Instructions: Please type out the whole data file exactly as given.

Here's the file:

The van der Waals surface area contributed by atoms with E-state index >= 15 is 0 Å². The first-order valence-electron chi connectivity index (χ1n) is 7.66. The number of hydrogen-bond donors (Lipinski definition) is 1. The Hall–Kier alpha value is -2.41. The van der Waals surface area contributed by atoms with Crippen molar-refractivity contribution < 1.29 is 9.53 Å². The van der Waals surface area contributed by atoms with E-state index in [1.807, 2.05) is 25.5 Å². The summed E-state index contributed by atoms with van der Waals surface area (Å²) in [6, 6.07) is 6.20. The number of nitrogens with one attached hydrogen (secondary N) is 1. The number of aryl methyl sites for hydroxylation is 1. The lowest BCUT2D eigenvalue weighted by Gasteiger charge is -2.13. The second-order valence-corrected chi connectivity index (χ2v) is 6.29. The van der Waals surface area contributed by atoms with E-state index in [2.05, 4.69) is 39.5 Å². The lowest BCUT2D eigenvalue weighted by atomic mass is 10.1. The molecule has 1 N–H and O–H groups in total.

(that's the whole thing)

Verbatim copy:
The van der Waals surface area contributed by atoms with E-state index >= 15 is 0 Å². The first-order valence-electron chi connectivity index (χ1n) is 7.66. The number of hydrogen-bond donors (Lipinski definition) is 1. The Hall–Kier alpha value is -2.41. The van der Waals surface area contributed by atoms with Crippen molar-refractivity contribution < 1.29 is 9.53 Å². The van der Waals surface area contributed by atoms with E-state index in [1.807, 2.05) is 25.5 Å². The summed E-state index contributed by atoms with van der Waals surface area (Å²) in [6, 6.07) is 6.20. The number of nitrogens with one attached hydrogen (secondary N) is 1. The number of aryl methyl sites for hydroxylation is 1. The lowest BCUT2D eigenvalue weighted by Gasteiger charge is -2.13. The second-order valence-corrected chi connectivity index (χ2v) is 6.29. The van der Waals surface area contributed by atoms with E-state index in [2.05, 4.69) is 39.5 Å². The lowest BCUT2D eigenvalue weighted by atomic mass is 10.1. The molecule has 1 N–H and O–H groups in total.